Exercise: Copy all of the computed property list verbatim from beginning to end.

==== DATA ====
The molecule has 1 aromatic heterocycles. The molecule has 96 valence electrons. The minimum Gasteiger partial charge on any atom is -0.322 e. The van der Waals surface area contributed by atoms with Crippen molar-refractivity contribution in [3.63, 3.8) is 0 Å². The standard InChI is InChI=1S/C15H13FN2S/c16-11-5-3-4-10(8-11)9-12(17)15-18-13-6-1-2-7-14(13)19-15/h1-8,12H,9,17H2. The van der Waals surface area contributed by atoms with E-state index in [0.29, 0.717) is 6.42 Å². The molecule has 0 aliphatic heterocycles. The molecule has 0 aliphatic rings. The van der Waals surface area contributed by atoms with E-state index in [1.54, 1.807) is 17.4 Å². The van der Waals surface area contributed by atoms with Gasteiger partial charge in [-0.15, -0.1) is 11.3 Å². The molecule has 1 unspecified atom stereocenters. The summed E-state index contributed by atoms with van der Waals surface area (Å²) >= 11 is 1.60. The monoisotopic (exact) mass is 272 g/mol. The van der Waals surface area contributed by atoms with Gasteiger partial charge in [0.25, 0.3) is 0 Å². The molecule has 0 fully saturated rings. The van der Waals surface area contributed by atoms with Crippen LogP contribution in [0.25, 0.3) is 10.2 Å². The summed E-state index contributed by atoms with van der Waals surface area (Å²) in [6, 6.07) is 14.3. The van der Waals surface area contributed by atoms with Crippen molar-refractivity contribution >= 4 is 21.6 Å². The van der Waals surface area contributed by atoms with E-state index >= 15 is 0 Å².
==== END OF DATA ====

The molecule has 1 aromatic heterocycles. The molecule has 96 valence electrons. The minimum Gasteiger partial charge on any atom is -0.322 e. The van der Waals surface area contributed by atoms with Crippen molar-refractivity contribution in [3.63, 3.8) is 0 Å². The standard InChI is InChI=1S/C15H13FN2S/c16-11-5-3-4-10(8-11)9-12(17)15-18-13-6-1-2-7-14(13)19-15/h1-8,12H,9,17H2. The van der Waals surface area contributed by atoms with E-state index in [0.29, 0.717) is 6.42 Å². The molecule has 0 aliphatic heterocycles. The molecule has 0 aliphatic rings. The van der Waals surface area contributed by atoms with E-state index in [1.54, 1.807) is 17.4 Å². The van der Waals surface area contributed by atoms with Gasteiger partial charge in [-0.15, -0.1) is 11.3 Å². The molecule has 1 unspecified atom stereocenters. The summed E-state index contributed by atoms with van der Waals surface area (Å²) >= 11 is 1.60. The monoisotopic (exact) mass is 272 g/mol. The van der Waals surface area contributed by atoms with Gasteiger partial charge in [0.25, 0.3) is 0 Å². The molecule has 0 fully saturated rings. The van der Waals surface area contributed by atoms with Crippen LogP contribution in [0.25, 0.3) is 10.2 Å². The summed E-state index contributed by atoms with van der Waals surface area (Å²) in [6, 6.07) is 14.3. The van der Waals surface area contributed by atoms with Crippen molar-refractivity contribution >= 4 is 21.6 Å². The van der Waals surface area contributed by atoms with E-state index >= 15 is 0 Å².